Some odd search engine terms bring people to this blog – this question is one of today’s.
I’m not a lawyer, so take that as a legal disclaimer for the following – but my answer would be that the boundary of a property is not materially affected by hedges – a hedge need not mark an exact boundary in any case (this is part of the judge’s definition of a hedge in the landmark case Stanton vs Jones). Boundaries are marked fairly clearly on the deeds to a house.
There are situations in which the shifting of a boundary marker such as a fence or wall might in the long run affect the exact location of a boundary if a judge concluded that long usage had established a new boundary but the law is very much geared to respecting the original boundary, to the point that it is possible to get a judgment that incorrectly positioned walls and fences must be demolished. But the growth of a hedge is different to moving a wall or fence because it is a natural process and doesn’t actually shift the location of the hedge to any specific degree (assuming it is growing out in both directions). Also, unlike a fence or wall, you have an immediate remedy open to you if your neighbour’s fence is expanding – you can trim overhanging growth on your side of the hedge (though not to cut the hedge down from the top) – you have the right to trim it back to your property line if you can do
it without killing the plant.
Note that there is a minor legal quirk here – technically the hedge trimmings belong to the neighbour and should be offered back to them before being disposed of. It’s highly unlikely they would want them, but it never does any harm to talk about these things before taking action to avoid any conflict.
Hedge Britannia has been nominated for Inspirational Book of the Year at the Garden Media Awards, which is nice as it means I get to go to a posh lunch where they do the awards.
Will need to start practising my “not disappointed, really pleased the other book won” expression.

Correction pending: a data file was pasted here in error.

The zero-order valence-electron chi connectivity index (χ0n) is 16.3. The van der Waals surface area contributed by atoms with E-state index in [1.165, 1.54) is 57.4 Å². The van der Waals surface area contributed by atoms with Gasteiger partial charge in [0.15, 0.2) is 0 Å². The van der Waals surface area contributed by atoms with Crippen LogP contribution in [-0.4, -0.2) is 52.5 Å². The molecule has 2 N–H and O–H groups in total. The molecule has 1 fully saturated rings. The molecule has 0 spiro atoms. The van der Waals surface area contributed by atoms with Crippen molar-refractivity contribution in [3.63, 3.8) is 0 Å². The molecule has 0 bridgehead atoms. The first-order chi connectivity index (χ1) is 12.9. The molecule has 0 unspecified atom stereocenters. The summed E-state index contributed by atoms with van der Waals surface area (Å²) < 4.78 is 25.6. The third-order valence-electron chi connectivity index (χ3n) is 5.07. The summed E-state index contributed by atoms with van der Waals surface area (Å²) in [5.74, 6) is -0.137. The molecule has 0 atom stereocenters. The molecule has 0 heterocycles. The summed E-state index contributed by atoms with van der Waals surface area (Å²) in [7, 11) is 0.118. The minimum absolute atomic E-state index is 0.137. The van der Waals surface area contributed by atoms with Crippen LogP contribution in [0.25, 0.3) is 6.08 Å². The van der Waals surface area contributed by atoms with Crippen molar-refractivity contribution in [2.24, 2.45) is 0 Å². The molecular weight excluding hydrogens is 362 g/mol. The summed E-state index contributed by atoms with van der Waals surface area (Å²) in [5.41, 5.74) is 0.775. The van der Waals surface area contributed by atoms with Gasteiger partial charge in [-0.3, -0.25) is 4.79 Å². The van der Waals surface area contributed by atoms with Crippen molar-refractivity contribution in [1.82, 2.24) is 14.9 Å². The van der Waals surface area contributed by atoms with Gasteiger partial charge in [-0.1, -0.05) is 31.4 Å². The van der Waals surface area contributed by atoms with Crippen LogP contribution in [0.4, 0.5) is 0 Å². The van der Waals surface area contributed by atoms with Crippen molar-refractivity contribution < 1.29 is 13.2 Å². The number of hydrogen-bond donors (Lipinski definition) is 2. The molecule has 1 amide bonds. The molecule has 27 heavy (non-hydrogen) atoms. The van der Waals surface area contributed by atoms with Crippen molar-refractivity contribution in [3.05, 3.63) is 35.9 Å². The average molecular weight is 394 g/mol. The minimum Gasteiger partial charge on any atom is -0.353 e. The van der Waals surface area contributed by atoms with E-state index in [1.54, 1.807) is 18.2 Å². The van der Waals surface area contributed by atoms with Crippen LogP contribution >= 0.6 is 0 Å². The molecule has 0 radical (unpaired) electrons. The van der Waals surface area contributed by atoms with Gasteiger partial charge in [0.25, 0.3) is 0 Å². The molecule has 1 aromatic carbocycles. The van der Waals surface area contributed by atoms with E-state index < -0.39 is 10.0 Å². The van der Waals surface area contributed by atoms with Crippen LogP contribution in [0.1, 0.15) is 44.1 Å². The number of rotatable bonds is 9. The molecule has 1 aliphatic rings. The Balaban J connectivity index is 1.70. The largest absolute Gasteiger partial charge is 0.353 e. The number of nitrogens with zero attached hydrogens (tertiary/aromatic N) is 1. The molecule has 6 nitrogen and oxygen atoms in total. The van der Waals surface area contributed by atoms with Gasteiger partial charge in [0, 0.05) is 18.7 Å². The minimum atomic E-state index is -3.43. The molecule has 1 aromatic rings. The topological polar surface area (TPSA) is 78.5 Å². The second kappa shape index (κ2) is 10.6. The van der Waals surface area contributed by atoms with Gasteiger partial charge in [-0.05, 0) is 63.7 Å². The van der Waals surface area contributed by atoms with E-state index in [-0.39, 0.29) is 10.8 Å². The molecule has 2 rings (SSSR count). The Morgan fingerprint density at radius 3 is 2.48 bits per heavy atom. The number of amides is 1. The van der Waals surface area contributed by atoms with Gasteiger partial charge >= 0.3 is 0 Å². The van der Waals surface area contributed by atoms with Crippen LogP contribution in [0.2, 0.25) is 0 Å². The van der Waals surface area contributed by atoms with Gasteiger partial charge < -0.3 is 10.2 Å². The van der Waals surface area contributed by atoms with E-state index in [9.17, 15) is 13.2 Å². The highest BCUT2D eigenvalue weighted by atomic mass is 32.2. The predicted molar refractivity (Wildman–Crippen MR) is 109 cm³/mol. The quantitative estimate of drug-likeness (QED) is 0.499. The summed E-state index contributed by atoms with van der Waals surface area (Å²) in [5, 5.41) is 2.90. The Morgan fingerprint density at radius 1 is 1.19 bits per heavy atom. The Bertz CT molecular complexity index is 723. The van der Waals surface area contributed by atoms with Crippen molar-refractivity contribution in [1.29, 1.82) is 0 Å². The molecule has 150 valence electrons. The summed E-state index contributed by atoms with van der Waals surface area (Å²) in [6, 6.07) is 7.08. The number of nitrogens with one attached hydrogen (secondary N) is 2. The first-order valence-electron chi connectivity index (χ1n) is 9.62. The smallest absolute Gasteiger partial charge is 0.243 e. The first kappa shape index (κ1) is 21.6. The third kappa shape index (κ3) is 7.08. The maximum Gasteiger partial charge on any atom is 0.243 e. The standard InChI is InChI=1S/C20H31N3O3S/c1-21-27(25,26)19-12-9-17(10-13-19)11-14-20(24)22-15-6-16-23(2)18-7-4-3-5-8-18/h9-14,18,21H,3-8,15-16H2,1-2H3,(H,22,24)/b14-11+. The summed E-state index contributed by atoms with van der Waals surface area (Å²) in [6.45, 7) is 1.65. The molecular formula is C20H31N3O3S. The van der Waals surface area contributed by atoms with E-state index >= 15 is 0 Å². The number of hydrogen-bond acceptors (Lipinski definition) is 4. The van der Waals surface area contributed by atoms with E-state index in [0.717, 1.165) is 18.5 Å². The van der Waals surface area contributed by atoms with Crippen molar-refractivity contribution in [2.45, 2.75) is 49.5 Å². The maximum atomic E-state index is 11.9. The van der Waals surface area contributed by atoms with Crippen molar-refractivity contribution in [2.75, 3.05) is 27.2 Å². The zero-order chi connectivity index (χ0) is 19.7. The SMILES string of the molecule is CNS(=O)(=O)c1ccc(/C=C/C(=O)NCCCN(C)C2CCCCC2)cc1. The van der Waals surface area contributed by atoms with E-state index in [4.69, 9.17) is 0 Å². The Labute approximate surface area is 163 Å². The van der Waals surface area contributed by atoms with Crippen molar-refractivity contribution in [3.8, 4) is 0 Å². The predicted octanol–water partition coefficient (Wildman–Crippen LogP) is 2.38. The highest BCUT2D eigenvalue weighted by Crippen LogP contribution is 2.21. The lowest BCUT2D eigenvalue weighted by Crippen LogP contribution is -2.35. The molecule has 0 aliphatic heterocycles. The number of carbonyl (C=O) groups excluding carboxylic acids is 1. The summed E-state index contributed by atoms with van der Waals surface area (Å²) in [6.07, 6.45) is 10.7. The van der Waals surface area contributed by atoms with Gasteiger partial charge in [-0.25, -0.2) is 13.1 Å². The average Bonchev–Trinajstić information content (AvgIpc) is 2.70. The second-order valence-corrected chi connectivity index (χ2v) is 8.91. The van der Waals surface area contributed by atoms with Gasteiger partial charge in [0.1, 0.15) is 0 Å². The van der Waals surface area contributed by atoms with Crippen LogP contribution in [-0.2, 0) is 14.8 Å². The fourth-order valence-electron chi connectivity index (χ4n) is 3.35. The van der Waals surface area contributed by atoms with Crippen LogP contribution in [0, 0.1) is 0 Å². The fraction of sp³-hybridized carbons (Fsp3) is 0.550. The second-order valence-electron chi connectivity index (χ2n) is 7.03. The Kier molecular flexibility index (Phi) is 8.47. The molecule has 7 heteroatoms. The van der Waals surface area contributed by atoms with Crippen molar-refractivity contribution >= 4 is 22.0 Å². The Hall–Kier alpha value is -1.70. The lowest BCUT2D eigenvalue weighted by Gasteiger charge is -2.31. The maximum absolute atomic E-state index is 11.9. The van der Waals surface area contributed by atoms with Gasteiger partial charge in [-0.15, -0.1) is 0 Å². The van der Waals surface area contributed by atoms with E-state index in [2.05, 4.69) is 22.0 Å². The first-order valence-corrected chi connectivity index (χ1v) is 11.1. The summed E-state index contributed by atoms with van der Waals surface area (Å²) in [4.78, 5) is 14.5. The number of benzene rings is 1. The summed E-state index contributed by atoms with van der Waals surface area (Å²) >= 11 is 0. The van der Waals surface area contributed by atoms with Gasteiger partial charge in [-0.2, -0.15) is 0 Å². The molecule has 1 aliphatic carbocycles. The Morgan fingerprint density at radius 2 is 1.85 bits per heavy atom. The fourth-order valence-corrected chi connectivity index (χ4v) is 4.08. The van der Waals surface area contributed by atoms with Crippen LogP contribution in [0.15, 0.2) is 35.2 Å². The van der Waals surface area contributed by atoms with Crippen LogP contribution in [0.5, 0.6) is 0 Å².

There’s more information about the prize here.
This is Steve Wheen’s blog, with some nice pictures of the miniature gardens he has planted in potholes.
Scotland is finally bringing in some legislation on high hedges – on the whole this is a good thing. The legislation in England and Wales hasn’t been perfect – a lot of people are put off by the charges, which vary wildly around the country. Far less people have used the legislation that expected, partly because the charges are a deterrent. And there are problems with “staging” where a very tall hedge can’t be cut down to size if it will kill it.
However the bill has established a situation where it is legally recognised that hedges can be detrimental to neighbour’s “quiet enjoyment of their homes” and this has led to quite a few cases being settled amicably. So overall, it is a positive thing, even if it doesn’t always work smoothly.
There’s no such thing as a “bad hedge” but there are some pretty irresponsible hedge-owners out there. And there are also people who didn’t realise how high their leylandii would grow and now can’t afford to get them trimmed by tree surgeons. It’s a complicated situation, but I think the Scottish parliament, following the campaign by ScotHedge and others, is probably doing the right thing.
I was on Five Live earlier talking to Peter Allen about this issue, which was fun, although mostly we seemed to end up talking about whether copper beech or hawthorn is the better hedge and similar stuff.